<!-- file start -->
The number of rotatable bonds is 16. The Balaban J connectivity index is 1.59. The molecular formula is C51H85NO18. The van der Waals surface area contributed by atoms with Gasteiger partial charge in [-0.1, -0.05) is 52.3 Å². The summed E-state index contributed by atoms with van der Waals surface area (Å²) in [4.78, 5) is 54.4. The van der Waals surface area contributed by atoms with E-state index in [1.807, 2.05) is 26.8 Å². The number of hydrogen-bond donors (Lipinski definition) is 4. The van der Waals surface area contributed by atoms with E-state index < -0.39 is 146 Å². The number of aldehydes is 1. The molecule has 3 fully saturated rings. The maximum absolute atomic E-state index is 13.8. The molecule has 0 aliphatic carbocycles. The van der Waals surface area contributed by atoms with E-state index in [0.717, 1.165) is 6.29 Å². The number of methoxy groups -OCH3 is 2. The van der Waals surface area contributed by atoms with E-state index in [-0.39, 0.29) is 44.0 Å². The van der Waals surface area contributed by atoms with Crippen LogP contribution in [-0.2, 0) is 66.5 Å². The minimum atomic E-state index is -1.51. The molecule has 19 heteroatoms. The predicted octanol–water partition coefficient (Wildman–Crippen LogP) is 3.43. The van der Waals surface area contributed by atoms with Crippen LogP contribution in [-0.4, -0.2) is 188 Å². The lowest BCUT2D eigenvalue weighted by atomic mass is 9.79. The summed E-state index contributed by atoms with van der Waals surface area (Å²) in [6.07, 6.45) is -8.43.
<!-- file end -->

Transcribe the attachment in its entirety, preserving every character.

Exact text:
The number of rotatable bonds is 16. The Balaban J connectivity index is 1.59. The molecular formula is C51H85NO18. The van der Waals surface area contributed by atoms with Gasteiger partial charge in [-0.1, -0.05) is 52.3 Å². The summed E-state index contributed by atoms with van der Waals surface area (Å²) in [4.78, 5) is 54.4. The van der Waals surface area contributed by atoms with E-state index in [1.807, 2.05) is 26.8 Å². The number of hydrogen-bond donors (Lipinski definition) is 4. The van der Waals surface area contributed by atoms with E-state index < -0.39 is 146 Å². The number of aldehydes is 1. The molecule has 3 fully saturated rings. The maximum absolute atomic E-state index is 13.8. The molecule has 0 aliphatic carbocycles. The van der Waals surface area contributed by atoms with E-state index in [0.717, 1.165) is 6.29 Å². The number of methoxy groups -OCH3 is 2. The van der Waals surface area contributed by atoms with E-state index in [-0.39, 0.29) is 44.0 Å². The van der Waals surface area contributed by atoms with Crippen LogP contribution in [-0.2, 0) is 66.5 Å². The minimum atomic E-state index is -1.51. The molecule has 19 heteroatoms. The predicted octanol–water partition coefficient (Wildman–Crippen LogP) is 3.43. The van der Waals surface area contributed by atoms with Crippen LogP contribution in [-0.4, -0.2) is 188 Å². The lowest BCUT2D eigenvalue weighted by atomic mass is 9.79. The summed E-state index contributed by atoms with van der Waals surface area (Å²) in [6.07, 6.45) is -8.43.